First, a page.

By blocking degradation, dimerization may extend the range at which a bistable circuit operates.


Two subunits are better than one when the goal is a bistable or oscillating circuit. The findings, based on a mathematical model by Nicolas Buchler (The Rockefeller University, New York, NY) and colleagues, suggest another reason why homodimers are common in biology. “When dimers are more stable than monomers,” says Buchler, “it can have a big impact on genetic circuits.”

Experimental evidence has shown that dimerization can hide a proteolytic tag or stabilize unfolded monomers. For such proteins, the degradation rate will decrease as the concentration of the protein (and thus of its dimer) increases. Buchler et al. modeled the effect of this cooperative stability in a simple, bistable bacterial genetic circuit in which a transcription factor dimer activates its own gene expression.

This bistable circuit can settle in either of two states at a high or low protein level, respectively. For typical transcription factors at physiological conditions, the bacterial cell was shown to have only two to ten dimers per cell. “For the high state, that's not many molecules,” says Buchler. “The circuit will be susceptible to stochastic noise.”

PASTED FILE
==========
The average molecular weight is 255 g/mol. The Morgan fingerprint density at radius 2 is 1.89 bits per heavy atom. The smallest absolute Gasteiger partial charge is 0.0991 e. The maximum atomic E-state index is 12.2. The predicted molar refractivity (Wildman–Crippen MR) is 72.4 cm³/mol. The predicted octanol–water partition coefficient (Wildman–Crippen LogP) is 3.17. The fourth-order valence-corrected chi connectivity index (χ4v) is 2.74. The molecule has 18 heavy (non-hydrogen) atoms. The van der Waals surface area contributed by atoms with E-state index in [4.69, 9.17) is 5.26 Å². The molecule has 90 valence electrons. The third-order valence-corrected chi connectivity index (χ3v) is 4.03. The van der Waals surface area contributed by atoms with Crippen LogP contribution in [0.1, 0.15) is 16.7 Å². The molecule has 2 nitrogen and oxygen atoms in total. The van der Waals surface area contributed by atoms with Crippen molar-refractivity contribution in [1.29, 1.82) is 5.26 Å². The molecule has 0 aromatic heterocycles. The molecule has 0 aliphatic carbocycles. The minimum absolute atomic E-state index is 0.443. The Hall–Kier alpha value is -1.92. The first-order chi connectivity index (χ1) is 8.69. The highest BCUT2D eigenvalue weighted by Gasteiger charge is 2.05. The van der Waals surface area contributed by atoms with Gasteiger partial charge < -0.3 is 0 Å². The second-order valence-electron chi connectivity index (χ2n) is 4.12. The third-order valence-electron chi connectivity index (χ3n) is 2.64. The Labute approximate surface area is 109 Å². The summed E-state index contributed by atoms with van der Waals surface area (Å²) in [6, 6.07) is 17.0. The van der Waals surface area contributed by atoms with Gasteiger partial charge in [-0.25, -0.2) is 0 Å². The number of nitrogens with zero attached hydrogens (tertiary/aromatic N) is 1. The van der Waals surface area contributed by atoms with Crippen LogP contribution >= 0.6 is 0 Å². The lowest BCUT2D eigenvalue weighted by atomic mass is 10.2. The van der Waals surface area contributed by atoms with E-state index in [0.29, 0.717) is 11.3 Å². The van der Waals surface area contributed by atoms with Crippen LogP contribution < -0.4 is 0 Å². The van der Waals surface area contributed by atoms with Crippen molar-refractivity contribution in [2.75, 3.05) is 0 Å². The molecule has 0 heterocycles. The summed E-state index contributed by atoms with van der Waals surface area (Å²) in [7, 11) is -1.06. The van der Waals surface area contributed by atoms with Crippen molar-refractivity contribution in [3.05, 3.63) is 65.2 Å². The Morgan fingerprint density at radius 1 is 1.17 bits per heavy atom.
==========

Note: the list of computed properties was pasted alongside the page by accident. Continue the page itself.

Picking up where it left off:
Cooperative stability relieved this problem. By elevating the degradation rate of the monomers ten-fold, the same circuit could now be bistable at higher concentrations. The high state increased to 100 molecules, thus reducing the susceptibility of the bistable circuit to stochastic fluctuations.

Since many other proteins (e.g., enzymes, kinases) can form dimers, cooperative stability might also influence metabolic or signaling networks. “We still need experiments to know how common this is,” says Buchler. “But we hope our results highlight the potential consequences of dimerization and degradation of regulatory proteins”.


Buchler, N., et al. 2005. Proc. Natl. Acad. Sci. USA. doi:.